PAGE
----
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Quick Mini-Lesson: Anchor text is the actual text you click on a web page that takes you to another web page or website. It’s usually blue text and is often underlined. The words used for anchor text matter because they help tell the search engines what the page the anchor text links to is about. “Click Here” is horrible anchor text for SEO purposes because it doesn’t provide any useful description. However, if you want to rank well for the term “flowers st louis” then having backlinks from other sites that point to yours with the anchor text “flowers st louis” can help you rank better for that term. However, with the Penguin update, having one keyword make up too high a percentage of your anchor text will likely hurt your rankings. So, again, diversity is key.

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While my site hasn’t taken a hit because of Penguin, watching these changes and others unfold has been a big wake up call.

  • It’s part of the reason why I started a newsletter and am blogging again.
  • It’s part of the reason why I’m having more conversations with clients and prospects about paid advertising on LinkedIn and Facebook and Bing.
  • It’s part of the reason I’m working with clients more closely on the messaging on their sites in order to boost conversions so they make the most of the traffic they’re getting.

If you’ve been relying on one source of traffic for lead generation, I challenge you to add just one more source to the mix over the next 14 days. It’s not that hard to do and will put your business on more solid footing no matter what changes Google has in store for us!

Not sure what sources of traffic make the most sense for your business? Sign up for our 30 minute Post-Penguin consultation where we’ll analyze your business and traffic sources and come up with a game plan for adding more sources of traffic to help you Google-proof your business.

Why Local Business Owners Can’t Ignore Google+

Take a close look at this screenshot from a Google search for “google keyword tool” I did and you’ll know everything you need to know about why Google+ is a big deal…

Notice the #4 and #7 results (the ones with the little thumbnail picture with someone’s name next to it)…

#4 is a 2010 blog post by my friend (and Main Street Marketing Expert) Russ Henneberry. Russ and I are connected on Google+.

#7 is a blog post shared by Leslie Clark who I am connected to on Google+ as well (and, unlike with Russ, Google+ is the only social network Leslie and I are connected on).

If I am not logged into Google, the search results page for the exact same search for the keyword “Google Keyword Tool” looks like this…

Notice Russ and Leslie’s post are nowhere to be found.

This is the direction that search is headed.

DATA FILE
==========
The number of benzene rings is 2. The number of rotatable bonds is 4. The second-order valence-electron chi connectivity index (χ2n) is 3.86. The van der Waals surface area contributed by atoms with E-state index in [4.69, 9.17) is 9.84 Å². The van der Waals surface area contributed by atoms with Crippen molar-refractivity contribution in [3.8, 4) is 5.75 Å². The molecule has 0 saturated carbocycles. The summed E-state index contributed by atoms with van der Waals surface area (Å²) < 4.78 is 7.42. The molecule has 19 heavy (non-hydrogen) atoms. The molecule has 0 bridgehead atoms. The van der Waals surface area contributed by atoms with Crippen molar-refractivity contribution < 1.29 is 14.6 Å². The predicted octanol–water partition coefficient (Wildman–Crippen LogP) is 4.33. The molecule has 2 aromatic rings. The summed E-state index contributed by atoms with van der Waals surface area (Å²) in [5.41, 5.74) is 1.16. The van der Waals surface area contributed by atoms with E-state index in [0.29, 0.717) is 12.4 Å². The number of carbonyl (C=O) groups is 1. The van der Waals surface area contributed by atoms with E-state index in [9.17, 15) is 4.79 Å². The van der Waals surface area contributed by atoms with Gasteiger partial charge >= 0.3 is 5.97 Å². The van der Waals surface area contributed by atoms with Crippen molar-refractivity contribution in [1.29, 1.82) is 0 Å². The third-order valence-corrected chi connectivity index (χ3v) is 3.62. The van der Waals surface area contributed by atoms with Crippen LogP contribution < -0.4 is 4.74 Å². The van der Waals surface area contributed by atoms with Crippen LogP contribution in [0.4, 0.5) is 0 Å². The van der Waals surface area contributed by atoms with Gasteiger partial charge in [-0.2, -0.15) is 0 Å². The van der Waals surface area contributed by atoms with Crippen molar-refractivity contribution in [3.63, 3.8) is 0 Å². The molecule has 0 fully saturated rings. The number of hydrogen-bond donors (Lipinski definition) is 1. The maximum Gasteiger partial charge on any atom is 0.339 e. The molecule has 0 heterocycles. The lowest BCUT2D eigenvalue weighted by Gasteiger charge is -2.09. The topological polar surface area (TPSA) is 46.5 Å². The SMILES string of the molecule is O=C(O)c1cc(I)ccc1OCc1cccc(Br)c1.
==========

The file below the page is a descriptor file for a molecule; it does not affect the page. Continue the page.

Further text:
For better or worse, your connections on Google+ and other social media sites are going to influence the results you see when doing searches. We knew this was coming, I’m just surprised at how quickly these changes seem to be happening.

What’s the bottom line for you as a local business owner?

Right now, you don’t have to worry much about Google+. It’s not adopted by enough people to make much difference. But that will change sooner, rather than later.

Think of a prospect of yours doing a search looking for a local (insert your industry here) and one of their friends has shared your website, blog post, reviewed your business, etc. That instantly makes your business rank higher on Google and be the most compelling result on the page to the person performing the search.

What I also see happening is that as more people come on board with Google+, the activity of Google+ users will become a bigger factor in where your business ranks in the search results for everyone…not just those we’re connected to through social media.

Google+ Action Steps for the Local Business Owner

1. Sign up for Google+ (it’s by invitation only right now and if you send me an email at adam [at] wordsthatclick [dot] com with the headline “Google+ invite” I’m happy to send one your way) so you have a front row seat as this evolves.

(Note: Only individuals can sign up for Google+ right now, business accounts are coming later this year.)

2. Get familiar with how it works – create some Circles, +1 some sites, make a few posts.

3.  Check back with us here at the Main Street Marketing Community and we’ll keep you informed of how to use Google+ to market your local business.

You can start (whether you have a Google+ account or not, by hitting the +1 button right below this post!

 

 

The Most Important Local Business Owners Should Know About Google’s New +1 Button

Google officially announced its answer to the Facebook Like button yesterday, the +1 button.

This button will appear next to the organic search listings, next to the pay per click ads as well as on websites that choose to add the +1 button to them.

Here are a few screenshots from Google that show what it will look like in the organic rankings (notice the +1 button next to the listing’s title and then, under the listing, how many people +1′d the site and/or specific people in your social network who +1′d it)…

Why should you care?

Because +1 can affect where you rank in the search engines.

How big an effect, time will only tell. (It will likely make only a very small difference in the short term, but become much more of a factor in the future.)

This +1 button seems ripe for abuse (how many people can you find in India, the Philippines, on even on Craigslist, etc. to click on your site’s +1 button for a few cents each?) and it will be interesting to see how it evolves over time.

For now, it’s just important to understand that it’s out there and that social media is becoming more and more of a factor in where your business ranks on Google.

Oh, and when you start seeing the +1 button pop up the next time you’re on Google, be sure to click it for your website (and it probably wouldn’t hurt to have your clients and friends do the same thing!)